Investors in Allen Stanford's $7 billion Ponzi scheme, who have recovered nothing in the four years since it blew up, could finally get some money back under a $300 million multi-national settlement in the case.
For years, investors, attorneys and regulators have been wrangling over Stanford assets frozen in Canada, Switzerland and the United Kingdom. The complex settlement, still subject to court approval in five countries, would clear the way for most of the $300 million to be distributed to investors later this year.
The agreement was announced Tuesday by the court-appointed receiver in the U.S. and by liquidators appointed by the court in Antigua, where Stanford's offshore bank was based. The U.S. Justice Department and the Securities and Exchange Commission are also part of the settlement.
"The Settlement Agreement is a product of the parties' common goal of optimizing and enlarging the overall recovery for creditor-victims as quickly and cost-effectively as possible. The parties to the Agreement all believe that the Agreement is in the best interests of the victims of the Stanford fraud," the receiver and liquidators said in a joint statement.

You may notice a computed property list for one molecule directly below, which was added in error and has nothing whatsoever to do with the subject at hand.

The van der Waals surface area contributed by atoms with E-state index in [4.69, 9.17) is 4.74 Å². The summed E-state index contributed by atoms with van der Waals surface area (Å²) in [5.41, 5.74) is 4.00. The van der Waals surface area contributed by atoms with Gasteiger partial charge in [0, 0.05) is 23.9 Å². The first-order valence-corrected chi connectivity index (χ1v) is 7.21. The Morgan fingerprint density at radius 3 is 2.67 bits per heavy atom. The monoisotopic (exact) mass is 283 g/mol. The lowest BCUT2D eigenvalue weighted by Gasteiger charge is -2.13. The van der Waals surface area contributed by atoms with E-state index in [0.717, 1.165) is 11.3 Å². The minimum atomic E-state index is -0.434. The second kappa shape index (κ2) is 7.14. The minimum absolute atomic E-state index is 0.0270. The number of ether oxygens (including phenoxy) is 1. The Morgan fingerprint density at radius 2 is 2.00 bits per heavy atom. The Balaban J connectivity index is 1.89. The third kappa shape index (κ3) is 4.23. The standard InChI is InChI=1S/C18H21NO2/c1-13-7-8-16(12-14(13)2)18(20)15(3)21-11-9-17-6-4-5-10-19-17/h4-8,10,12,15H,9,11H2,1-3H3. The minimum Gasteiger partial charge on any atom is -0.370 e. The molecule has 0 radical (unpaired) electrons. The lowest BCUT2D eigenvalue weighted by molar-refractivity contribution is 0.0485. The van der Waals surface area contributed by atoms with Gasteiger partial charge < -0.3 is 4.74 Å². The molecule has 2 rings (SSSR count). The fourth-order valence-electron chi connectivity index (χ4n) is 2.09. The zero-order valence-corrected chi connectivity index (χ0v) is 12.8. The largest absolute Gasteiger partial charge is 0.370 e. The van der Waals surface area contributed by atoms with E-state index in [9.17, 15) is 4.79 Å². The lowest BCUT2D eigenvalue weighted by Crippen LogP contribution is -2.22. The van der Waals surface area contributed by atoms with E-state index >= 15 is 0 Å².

(Read More: Allen Stanford Investors Face Long Haul to Recover Money.)
According to the statement, the agreement ensures the money will go to victims—not to the IRS or the Antiguan government.
The agreement, while significant, would still leave Stanford's 28,000 investors with devastating losses. Since the Securities and Exchange Commission shut down Stanford's financial empire in February, 2009, none of the $7 billion in Stanford assets has been returned to investors.
Last year, the U.S. receiver asked for court approval to distribute some $55 million, and is still awaiting court approval. The new settlement would be on top of that. Another $700 million is still tied up in litigation.
(Read More: Allen Stanford Investors Could Get (Tiny) Payout)
Authorities said Allen Stanford skimmed most of the investors' money to fund his lavish lifestyle. Stanford, who is serving a 110-year sentence at a federal penitentiary in Florida, is appealing his conviction last year on 13 criminal counts.
-By CNBC's Scott Cohn; Follow him on Twitter @ScottCohnCNBC